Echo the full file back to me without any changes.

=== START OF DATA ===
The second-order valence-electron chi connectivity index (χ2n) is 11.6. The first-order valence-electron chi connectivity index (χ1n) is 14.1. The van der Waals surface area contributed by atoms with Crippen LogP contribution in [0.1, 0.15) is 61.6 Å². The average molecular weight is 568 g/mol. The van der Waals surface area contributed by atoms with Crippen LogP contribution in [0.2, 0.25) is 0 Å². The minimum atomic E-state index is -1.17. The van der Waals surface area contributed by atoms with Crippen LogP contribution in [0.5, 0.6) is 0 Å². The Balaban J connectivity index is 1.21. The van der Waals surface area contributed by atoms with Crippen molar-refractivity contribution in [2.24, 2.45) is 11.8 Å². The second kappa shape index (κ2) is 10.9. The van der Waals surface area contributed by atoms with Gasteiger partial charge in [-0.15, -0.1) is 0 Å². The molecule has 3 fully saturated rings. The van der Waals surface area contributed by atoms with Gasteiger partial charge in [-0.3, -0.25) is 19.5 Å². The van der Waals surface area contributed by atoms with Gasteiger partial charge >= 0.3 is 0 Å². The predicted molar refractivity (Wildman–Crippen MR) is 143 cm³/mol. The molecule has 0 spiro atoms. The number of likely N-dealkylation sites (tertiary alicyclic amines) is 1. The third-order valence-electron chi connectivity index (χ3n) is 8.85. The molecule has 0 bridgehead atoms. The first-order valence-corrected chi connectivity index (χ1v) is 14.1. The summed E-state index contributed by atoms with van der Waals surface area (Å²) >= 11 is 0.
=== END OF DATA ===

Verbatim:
The second-order valence-electron chi connectivity index (χ2n) is 11.6. The first-order valence-electron chi connectivity index (χ1n) is 14.1. The van der Waals surface area contributed by atoms with Crippen LogP contribution in [0.1, 0.15) is 61.6 Å². The average molecular weight is 568 g/mol. The van der Waals surface area contributed by atoms with Crippen LogP contribution in [0.2, 0.25) is 0 Å². The minimum atomic E-state index is -1.17. The van der Waals surface area contributed by atoms with Crippen LogP contribution in [0.5, 0.6) is 0 Å². The Balaban J connectivity index is 1.21. The van der Waals surface area contributed by atoms with Crippen molar-refractivity contribution in [2.24, 2.45) is 11.8 Å². The second kappa shape index (κ2) is 10.9. The van der Waals surface area contributed by atoms with Gasteiger partial charge in [-0.15, -0.1) is 0 Å². The molecule has 3 fully saturated rings. The van der Waals surface area contributed by atoms with Gasteiger partial charge in [-0.3, -0.25) is 19.5 Å². The van der Waals surface area contributed by atoms with Gasteiger partial charge >= 0.3 is 0 Å². The predicted molar refractivity (Wildman–Crippen MR) is 143 cm³/mol. The molecule has 0 spiro atoms. The number of likely N-dealkylation sites (tertiary alicyclic amines) is 1. The third-order valence-electron chi connectivity index (χ3n) is 8.85. The molecule has 0 bridgehead atoms. The first-order valence-corrected chi connectivity index (χ1v) is 14.1. The summed E-state index contributed by atoms with van der Waals surface area (Å²) >= 11 is 0.